Jurisdiction stripping is the new constitutional amendment, and the Exceptions Clause is the new Article V. But despite legal academia’s long-running obsessions with the meaning of constitutional amendment and the limits (if any) on Congress’s power to control federal jurisdiction, we still lack even a basic understanding of how these two forms of constitutional politicking interact. As legislators increasingly propose and pass jurisdiction-stripping legislation and pursue politically charged constitutional amendments, these constitutional processes have begun to step off of the pages of law reviews and into the halls of Congress. The looming collision between them makes it all the more essential that each be understood. This Article advances that understanding by exploring the connections between the amendment process and the Exceptions Clause, illuminating the meaning, impact, and limits of each.
In order to properly identify constraints on the Exceptions Clause, courts and scholars must first have a robust understanding of how constitutional amendments impact and alter provisions of the existing Constitution. Part I of this Article thus begins by describing the impact of constitutional amendment, arguing that amendments—very few of which refer to the specific provisions of the Constitution they are meant to change—are not simply additions. They can (and generally do) alter the meaning of the original Constitution, including the Exceptions Clause. Building from the text and history of the Constitution and the amendments themselves, this Part argues that properly interpreting amendments requires courts to identify what, if anything, an amendment “amends.” Part I concludes by suggesting how courts and scholars can better accomplish that interpretive task.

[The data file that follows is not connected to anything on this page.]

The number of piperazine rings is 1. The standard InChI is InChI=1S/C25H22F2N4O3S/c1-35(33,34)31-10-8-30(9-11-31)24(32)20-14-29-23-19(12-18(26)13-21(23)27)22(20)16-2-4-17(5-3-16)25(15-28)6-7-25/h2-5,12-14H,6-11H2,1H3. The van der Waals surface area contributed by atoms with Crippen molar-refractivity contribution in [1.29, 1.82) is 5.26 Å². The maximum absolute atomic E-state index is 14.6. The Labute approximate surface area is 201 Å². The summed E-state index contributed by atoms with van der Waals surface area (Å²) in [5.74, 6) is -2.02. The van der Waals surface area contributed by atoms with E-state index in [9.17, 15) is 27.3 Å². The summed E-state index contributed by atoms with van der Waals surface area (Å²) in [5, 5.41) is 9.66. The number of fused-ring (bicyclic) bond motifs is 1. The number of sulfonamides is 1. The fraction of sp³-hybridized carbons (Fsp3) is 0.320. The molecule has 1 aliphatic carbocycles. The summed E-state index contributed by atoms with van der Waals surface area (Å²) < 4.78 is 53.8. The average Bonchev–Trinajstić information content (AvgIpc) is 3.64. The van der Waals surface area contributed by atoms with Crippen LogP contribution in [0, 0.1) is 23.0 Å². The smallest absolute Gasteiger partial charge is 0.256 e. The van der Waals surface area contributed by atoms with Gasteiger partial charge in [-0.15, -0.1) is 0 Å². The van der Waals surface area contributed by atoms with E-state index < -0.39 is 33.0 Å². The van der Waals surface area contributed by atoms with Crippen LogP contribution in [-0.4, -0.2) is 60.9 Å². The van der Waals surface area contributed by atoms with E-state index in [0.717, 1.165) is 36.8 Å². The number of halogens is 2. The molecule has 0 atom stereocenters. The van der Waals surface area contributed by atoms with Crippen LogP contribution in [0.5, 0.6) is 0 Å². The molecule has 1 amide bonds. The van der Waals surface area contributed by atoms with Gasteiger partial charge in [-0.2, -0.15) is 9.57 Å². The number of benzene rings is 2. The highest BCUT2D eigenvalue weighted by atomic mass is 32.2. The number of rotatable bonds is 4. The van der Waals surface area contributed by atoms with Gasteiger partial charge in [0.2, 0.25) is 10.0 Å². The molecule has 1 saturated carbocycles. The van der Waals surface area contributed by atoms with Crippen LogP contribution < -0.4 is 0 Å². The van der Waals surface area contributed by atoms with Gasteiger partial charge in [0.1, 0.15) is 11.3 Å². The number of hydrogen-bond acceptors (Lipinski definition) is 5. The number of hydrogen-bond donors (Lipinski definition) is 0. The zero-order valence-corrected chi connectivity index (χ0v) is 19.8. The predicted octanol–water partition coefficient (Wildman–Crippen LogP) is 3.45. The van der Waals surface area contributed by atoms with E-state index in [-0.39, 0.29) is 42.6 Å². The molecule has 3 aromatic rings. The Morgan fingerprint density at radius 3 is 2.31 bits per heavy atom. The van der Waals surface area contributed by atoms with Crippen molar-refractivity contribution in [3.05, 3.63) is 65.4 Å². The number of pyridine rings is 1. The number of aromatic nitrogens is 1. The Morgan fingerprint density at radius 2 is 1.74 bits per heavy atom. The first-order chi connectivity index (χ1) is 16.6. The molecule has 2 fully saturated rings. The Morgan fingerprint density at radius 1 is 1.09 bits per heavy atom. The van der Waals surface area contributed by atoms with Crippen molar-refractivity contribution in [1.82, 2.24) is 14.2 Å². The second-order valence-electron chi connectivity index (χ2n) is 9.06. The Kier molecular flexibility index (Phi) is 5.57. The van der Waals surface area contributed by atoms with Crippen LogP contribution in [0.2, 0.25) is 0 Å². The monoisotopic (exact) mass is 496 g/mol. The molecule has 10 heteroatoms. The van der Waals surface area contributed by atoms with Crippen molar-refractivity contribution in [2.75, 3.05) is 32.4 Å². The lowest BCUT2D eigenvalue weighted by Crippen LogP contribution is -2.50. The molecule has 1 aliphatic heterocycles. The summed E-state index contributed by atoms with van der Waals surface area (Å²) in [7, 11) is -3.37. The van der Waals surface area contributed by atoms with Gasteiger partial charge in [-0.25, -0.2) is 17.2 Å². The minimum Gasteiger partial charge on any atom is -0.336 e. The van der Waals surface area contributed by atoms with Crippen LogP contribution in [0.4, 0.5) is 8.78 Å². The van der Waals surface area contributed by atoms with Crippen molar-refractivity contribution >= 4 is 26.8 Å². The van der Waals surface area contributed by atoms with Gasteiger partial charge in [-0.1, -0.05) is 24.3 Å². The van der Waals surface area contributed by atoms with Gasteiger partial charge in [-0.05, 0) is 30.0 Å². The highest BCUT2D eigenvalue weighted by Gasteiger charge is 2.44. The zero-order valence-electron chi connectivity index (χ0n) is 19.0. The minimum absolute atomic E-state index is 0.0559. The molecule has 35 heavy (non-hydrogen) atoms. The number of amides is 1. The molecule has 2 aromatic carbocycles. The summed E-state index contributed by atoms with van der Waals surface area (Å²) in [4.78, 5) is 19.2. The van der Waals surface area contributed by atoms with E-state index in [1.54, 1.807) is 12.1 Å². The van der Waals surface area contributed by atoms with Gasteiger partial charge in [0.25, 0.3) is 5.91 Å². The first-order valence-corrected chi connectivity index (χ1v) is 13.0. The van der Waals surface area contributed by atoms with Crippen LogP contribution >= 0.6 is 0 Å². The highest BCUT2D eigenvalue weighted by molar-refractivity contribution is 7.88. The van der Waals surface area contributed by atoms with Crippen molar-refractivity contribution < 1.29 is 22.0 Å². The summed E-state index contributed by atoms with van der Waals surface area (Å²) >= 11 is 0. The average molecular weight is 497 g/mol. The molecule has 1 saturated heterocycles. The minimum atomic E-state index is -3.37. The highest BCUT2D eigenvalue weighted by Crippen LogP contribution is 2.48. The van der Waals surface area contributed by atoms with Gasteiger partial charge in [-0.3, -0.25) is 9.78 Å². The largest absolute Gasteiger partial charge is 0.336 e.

The second Part of the Article applies this amendment theory to the Exceptions Clause, analyzing the degree to which subsequent amendments have implicitly altered the power it gives Congress over federal jurisdiction. Although scholars have long sensed the existence of internal and external “constraints” on congressional power under the Clause, none have systematically incorporated a robust theory of constitutional amendment to explain these limitations. By doing so, this Article thickens and supports the external constraints theory of Congress’s Exceptions Clause power, and may help shed light on two of legal academia’s central quests: clarifying the meaning of constitutional amendment and finding limits on the Exceptions Clause.